AstraZeneca's products run the gamut from A (blood pressure drug Atacand) to Z (prostate and breast cancer drug Zoladex). One of the world's major pharmaceutical firms, AstraZeneca specializes in drugs for cardiovascular, metabolic, neurological, gastrointestinal, respiratory, oncology, and infection therapy areas. The firm's biggest sellers include cholesterol reducer Crestor, cardiovascular drug Brilinta, acid reflux remedy Nexium, and Symbicort for asthma. AstraZeneca also markets drugs that aim to treat high cholesterol, diabetes, pain, viral diseases, and various cancers. The company's products are sold in more than 100 countries.
In 2013 AstraZeneca sold its only non-pharma business, Aptium Oncology, which operates cancer treatment centers in the US. This came on the heels of selling its other non-core units Astra Tech (medical devices) and DENTSPLY (dental implant systems). The moves are part of the company's focus on streamlining its operations around core drug development and commercialization efforts in targeted therapeutic areas for the past few years as part of strategic restructuring efforts in the face of looming patent expirations and increasing generic competition.
Since 2010 the number of AstraZeneca's drugs with sales of more than $1 billion each dropped from 10 to seven: Crestor, Atacand, Nexium, Seroquel IR, Seroquel XR, Zoladex, and Symbicort. The firm has especially been feeling the effects of generic competition for some of its top sellers in the US (the company's largest market), where revenues were down due to patent losses and increased generic competition. Established markets Western Europe and Canada also saw double digit drops as Crestor lost patent protection in Canada and sales of Seroquel IR, Nexium, Arimidex and Meronem decreased.
AstraZeneca has had several successes in its R&D organization as it works to keep the bestsellers coming, and sales of newer drugs such as Crestor and Symbicort have helped sustain overall revenues for the company. During 2014 it received a dozen approvals for new molecular entities or major life cycle management projects in major markets. With a pipeline of about 135 drugs in various development stages, it also looks for acquisitions to boost its product development.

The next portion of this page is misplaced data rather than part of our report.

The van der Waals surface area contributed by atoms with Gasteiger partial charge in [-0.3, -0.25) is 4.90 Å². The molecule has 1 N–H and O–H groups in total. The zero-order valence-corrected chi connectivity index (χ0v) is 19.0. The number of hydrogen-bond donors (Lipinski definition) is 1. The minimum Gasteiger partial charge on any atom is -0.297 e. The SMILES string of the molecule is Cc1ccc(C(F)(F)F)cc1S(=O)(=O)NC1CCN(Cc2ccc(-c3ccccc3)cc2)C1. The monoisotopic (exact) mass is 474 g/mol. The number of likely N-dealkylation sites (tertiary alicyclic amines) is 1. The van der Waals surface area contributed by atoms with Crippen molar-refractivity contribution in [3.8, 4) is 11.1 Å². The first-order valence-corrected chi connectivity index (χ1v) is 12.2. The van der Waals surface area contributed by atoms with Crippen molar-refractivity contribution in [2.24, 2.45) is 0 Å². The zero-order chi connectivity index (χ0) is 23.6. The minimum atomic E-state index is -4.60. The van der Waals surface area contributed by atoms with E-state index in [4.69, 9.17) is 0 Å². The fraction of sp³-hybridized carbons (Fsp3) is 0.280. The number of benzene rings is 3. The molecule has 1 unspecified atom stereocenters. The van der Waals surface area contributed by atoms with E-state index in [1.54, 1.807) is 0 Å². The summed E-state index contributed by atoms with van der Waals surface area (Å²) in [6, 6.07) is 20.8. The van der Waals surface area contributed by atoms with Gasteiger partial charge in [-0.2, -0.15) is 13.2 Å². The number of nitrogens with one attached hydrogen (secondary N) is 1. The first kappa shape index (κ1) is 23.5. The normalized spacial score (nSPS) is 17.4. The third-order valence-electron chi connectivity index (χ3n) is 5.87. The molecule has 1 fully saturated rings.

The company has been focusing efforts on respiratory, inflammation, and autoimmunity therapies, where it has eight products in phase III or registration status. In 2015 it acquired rights to Almirall's respiratory business, and it plans to buy Actavis' branded respiratory business in the US and Canada.
AstraZeneca has operations in Europe, North America, Central America, South America, the Middle East, Africa, and the Asia/Pacific region. It manufactures products in 16 countries.
Growth in China and other emerging markets (including Russia, Africa, India, Indonesia, Malaysia, South Korea, Vietnam, Brazil, Argentina, and Chile) is key for AstraZeneca's as it sees sales dip in established markets due to patent expiration in its older medications.
The Americas accounted for about 50% of AstraZeneca's revenue in 2014. Sales in emerging markets were up a8% in 2013 and 12% in 2014 thanks to sales growth in China and Russia. China was really the bright spot with a 22% increase in sales on the strength of the company's cardio and respiratory drugs. As a result, the firm is increasing investments in emerging markets; for instance, it built a $200 million manufacturing plant to meet market needs in China.
Sales and Marketing
The company markets its products to physicians through sales and marketing teams who are active in more than 100 countries. It typically sells through local marketing companies, which it owns, as well as through distributors and local representative offices.